A transformational mindset pushes each of us to be honest about where we are in order to get to where we need to be to move needed change forward.

Acknowledge impediments

While this might seem a bit obvious, a fixed mindset prevents us from openly acknowledging what might set us back from achieving bold goals. Our fear of failure in the face of challenges can stymie growth even more than being comfortable. Impediments will always be there and that’s a fact. The only way to move past or conquer them is to be honest about their existence.

Embrace the sparks

Motivation and inspiration come in many forms. No matter how they materialize, the result can be sparks that serve as needed catalysts for transformational change. While the “yeah buts” can invoke fear or a sense of comfort that inhibit growth a shift in focus on the “what ifs” can serve as the fuel transforming a spark into something extraordinary. Never discount even the smallest of wins, as these often have the most significant impact in the long run.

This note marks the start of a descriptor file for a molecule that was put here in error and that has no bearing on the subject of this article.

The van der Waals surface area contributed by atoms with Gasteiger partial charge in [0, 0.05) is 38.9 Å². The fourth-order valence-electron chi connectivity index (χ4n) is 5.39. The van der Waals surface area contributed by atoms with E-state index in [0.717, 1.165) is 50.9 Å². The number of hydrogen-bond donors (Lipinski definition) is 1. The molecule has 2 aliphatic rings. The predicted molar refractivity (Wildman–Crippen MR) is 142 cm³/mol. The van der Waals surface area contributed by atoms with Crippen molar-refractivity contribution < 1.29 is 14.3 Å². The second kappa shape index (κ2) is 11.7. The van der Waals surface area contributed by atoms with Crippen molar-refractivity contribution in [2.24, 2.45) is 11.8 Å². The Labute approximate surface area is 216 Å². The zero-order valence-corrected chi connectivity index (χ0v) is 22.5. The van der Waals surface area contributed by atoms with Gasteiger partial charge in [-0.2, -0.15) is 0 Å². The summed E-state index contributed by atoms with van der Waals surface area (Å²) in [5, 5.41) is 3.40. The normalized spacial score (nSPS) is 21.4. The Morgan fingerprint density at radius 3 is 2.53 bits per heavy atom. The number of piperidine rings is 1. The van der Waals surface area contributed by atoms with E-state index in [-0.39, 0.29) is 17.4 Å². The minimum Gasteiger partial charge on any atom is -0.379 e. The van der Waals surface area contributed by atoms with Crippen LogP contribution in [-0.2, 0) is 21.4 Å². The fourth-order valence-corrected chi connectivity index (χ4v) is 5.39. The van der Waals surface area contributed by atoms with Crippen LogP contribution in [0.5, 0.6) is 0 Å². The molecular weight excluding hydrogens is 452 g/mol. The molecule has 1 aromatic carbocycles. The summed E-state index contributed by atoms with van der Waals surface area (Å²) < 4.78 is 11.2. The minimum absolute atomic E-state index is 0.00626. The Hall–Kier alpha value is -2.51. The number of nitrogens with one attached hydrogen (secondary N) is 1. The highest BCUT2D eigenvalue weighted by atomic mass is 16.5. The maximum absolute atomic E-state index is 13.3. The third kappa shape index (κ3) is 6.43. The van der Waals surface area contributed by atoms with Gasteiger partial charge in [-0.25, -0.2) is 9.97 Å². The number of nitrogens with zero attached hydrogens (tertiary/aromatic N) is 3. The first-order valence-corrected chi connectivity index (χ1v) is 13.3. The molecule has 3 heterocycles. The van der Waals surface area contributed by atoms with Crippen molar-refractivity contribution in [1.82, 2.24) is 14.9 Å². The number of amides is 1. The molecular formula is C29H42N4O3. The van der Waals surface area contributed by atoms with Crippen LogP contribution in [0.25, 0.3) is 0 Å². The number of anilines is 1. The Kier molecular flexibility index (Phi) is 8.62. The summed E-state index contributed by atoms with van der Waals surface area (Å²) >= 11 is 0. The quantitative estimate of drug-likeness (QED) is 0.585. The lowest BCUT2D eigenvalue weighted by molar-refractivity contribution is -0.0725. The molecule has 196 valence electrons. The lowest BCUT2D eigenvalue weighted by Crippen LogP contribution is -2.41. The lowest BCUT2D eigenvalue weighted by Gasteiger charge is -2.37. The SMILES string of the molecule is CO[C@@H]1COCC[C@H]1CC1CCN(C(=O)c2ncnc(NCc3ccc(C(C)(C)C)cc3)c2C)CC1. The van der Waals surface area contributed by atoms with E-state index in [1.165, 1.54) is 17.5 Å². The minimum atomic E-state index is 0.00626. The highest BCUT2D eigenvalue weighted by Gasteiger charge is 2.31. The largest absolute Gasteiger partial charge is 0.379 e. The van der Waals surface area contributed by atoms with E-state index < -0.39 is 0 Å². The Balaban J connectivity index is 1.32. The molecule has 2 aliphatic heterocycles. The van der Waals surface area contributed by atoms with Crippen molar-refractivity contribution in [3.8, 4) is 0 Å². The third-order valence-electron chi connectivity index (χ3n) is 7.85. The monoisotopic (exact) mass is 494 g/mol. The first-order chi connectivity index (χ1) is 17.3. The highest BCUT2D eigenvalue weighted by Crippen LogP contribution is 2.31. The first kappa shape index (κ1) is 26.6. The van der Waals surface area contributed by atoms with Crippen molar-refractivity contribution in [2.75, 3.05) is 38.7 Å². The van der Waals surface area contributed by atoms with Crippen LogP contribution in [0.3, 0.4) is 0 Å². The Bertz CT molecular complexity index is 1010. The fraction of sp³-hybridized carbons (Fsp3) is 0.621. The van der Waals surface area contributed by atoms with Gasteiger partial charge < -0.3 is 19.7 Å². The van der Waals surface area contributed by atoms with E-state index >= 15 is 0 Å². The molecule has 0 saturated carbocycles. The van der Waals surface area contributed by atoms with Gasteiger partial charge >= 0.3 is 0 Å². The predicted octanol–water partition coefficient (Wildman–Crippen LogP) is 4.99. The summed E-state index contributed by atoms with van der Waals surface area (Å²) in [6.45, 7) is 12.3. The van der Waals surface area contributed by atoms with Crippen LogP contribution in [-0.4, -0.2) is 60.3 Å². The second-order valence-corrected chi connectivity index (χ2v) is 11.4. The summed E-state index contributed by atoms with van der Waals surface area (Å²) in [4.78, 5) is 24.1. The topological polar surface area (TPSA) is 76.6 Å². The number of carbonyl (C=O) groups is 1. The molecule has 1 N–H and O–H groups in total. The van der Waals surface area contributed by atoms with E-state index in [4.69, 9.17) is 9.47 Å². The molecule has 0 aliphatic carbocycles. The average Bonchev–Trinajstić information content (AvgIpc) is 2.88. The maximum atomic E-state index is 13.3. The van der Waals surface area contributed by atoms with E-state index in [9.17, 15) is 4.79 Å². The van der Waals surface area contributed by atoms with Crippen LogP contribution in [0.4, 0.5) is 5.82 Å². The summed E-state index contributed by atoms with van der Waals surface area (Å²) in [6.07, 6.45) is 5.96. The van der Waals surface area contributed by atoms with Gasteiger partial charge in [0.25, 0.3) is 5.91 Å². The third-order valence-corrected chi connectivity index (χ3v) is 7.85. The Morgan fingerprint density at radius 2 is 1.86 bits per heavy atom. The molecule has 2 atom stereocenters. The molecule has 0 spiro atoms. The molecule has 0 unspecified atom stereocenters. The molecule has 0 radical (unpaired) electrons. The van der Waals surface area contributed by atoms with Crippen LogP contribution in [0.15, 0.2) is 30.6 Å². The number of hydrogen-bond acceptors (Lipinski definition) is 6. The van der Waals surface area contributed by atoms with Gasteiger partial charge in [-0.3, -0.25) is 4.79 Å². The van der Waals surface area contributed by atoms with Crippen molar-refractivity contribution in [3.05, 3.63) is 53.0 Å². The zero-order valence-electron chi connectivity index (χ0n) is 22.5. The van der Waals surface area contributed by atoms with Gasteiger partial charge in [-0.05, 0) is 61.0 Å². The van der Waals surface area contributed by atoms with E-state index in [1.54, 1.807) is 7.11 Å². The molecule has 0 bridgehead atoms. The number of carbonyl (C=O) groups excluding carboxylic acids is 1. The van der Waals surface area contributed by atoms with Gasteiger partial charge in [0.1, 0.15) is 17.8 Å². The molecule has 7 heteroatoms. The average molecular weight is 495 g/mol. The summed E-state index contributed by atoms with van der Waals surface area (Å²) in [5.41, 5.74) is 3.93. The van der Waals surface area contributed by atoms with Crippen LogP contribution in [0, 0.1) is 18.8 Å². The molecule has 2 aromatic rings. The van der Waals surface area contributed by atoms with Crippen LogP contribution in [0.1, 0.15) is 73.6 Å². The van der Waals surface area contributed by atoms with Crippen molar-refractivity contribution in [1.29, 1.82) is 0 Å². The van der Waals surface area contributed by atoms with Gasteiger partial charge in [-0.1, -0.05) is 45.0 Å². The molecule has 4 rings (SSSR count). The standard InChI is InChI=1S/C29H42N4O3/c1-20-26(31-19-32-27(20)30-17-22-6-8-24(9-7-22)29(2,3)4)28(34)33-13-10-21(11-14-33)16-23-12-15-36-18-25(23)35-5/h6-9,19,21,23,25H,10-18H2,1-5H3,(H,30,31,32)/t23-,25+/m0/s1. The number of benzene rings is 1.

Don’t fixate on what you can’t control. Instead, put your energy and time into making tweaks to your thought process to unlock your potential and eventually those you serve or support.

Sunday, July 3, 2022

3 Strategies for Impactful Communication

 “The single biggest problem in communication is the illusion that it has taken place.” - George Bernard Shaw

It is hard to deny how important communication is for any leader, no matter their profession.  In many cases, it will make or break their success.  All too often, we have seen headlines where leaders have come under fire for hiccups or missteps in their area, but it doesn’t have to be this way.  I shared the following in Digital Leadership: